Referring now to the FIGURE, the pressure is plotted as the ordinate in ksi and temperature is plotted as the abscissa in degrees centigrade. The conventional HIPing practice is carried out by first increasing the pressure of the HIPing medium. Normally this is a gas and the gas pressure is increased by pumping more gas into the HIPing chamber. Line A of the FIGURE represents the increase in pressure as the HIPing chamber is filled with more and more gas. After the known quantity of gas has been introduced into the chamber and the pressure has reached a preset mark of about 4000 to 5000 psi, or 4 or 5 ksi, the pumping action is stopped and the heating cycle is started. As is well known, the pressure of a gas in a contained vessel increases as the temperature of the gas increases. Accordingly, the pressure and temperature of the gas in the HIPing chamber approximately follow line B of the FIGURE as heat is put into the gas and the temperature of the gas increases and the pressure of the gas also increases pursuant to Boyle's law.

In carrying out the HIPing process, it is desired to establish and maintain a certain pressing and heating history. Thus in general in order to be a reproducible process, the history of the heating and of the pressure should be repeated from one HIPing operation to the next. Because of this need to have a consistent history from one HIPing operation to the next and because of the variables which are introduced into a HIPing operation because of the different geometries of the different samples which are HIPed, there is a need during the part of the cycle represented by line B to make adjustments in the pressure of the gas by some auxiliary pumping or venting in order to follow the proper pressure-temperature-time profile and to establish the proper history.

At the end of the heating cycle, the gas and the sample to be HIPed reach a temperature of about 1000 C. and the pressure reaches a value of about 15 ksi. The temperature and pressure are maintained for a period which may vary from an hour to four hours during which the pressure acts isostatically on the sample to be HIPed as the temperature is maintained at the set value of about 1000 C. This process has the advantage that it reduces the time the part is at elevated temperature. In other words, the conventional practice has the advantage that the increase in temperature is employed to increase the pressure of the HIPing gas medium so that there is no need to try to pump the gas while the part is at elevated temperature. In effect, there is essentially no pumping of gas at elevated temperature as the high pressure is achieved simply by increasing the temperature of the contained gas.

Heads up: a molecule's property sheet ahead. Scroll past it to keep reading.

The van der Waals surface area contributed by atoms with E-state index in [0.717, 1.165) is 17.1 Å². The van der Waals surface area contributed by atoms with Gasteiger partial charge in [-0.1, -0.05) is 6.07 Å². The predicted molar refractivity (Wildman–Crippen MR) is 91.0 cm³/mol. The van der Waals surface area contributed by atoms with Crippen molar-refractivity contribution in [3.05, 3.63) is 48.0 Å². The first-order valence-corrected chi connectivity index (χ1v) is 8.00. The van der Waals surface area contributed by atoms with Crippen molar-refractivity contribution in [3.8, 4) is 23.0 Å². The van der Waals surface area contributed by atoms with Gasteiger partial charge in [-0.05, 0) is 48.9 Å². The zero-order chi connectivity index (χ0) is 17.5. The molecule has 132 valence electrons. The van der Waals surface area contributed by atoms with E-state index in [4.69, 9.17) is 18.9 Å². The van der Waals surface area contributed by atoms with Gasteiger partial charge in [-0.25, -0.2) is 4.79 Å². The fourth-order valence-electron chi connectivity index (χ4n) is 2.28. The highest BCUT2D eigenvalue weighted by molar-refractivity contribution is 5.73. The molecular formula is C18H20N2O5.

The practice which is employed pursuant to the present invention contrasts with the conventional practice in that the inventive practice requires the pumping of gas while the part is at high temperature.

Pursuant to the present invention a different mode of HIPing is carried out as follows. The first step of the process involves heating of the gas and sample. This heating is carried out preferably before any pressure is applied so that the sample and gas are first heated to a temperature of about 1000 C. With reference to the FIGURE, this heating operation is represented by the movement of the temperature along the line C.

Following the heating of the gas to the chosen temperature, the pressure of the gas is increased. This increase in pressure is represented by the movement of pressure along the line D of the FIGURE. With reference again to the FIGURE, it will be noted that the combination of HIPing temperature and pressure is essentially the same for both practices. Thus each HIPing operation is carried out at about 1000 C. and about 15 ksi.

The important distinction is that according to the present invention pressure is applied to a sample only after it has been heated to about 1000 C. or to what ever HIPing temperature is to be employed.

A very significant advantage results from the operation of the HIPing process according to this invention. We have found that there is significantly less filament breakage when the HIPing operation is carried out pursuant to the present invention than when the HIPing practice is carried out employing a conventional HIPing process. With reference to the FIGURE, this means that the practice which involves a change in temperature and pressure along lines A and B of the FIGURE results in significantly greater filament breakage than that which occurs when the HIPing is carried out with temperature and pressure changes represented by movement along lines C and D.

The benefit of HIPing pursuant to the present invention is made clearer by experience gained from the following practice.


A first point of interest is whether the fabrication of monotapes is a cause of filament breakage. The following test showed that this was not the case. Steel drums having a diameter of about 7 inches and width of 5.5 inches were prepared. The drums were wrapped with a molybdenum foil having a thickness of 0.001 inches. The foil wrapped drums were wound with SCS-6 SiC filament obtained from Textron Specialty Materials Company of Lowell, Mass. The spacing of the filament was about 120 filaments per inch. A layer of titanium base alloy and specifically Ti6242 was low pressure r.f. plasma sprayed onto the filament wound drums. The Ti6242 is an alloy of titanium containing 6 weight percent aluminum, 2 weight percent tin, 4 weight percent zirconium and 2 weight percent molybdenum. The monotape prepared in this fashion was removed from the drums and cut into four pieces. Each piece was 4 inches wide and 5 inches long with the fibers running perpendicular to the 4 inch dimension.

In order to check the condition of the fibers, the fibers were extracted from the monotape by dissolving the matrix Ti6242 in nitric acid-hydrofluoric acid-water solution. After the dissolution of the matrix, all other remaining SiC fibers were the original length of the monotape. It was concluded that this process did not appreciably damage the fibers.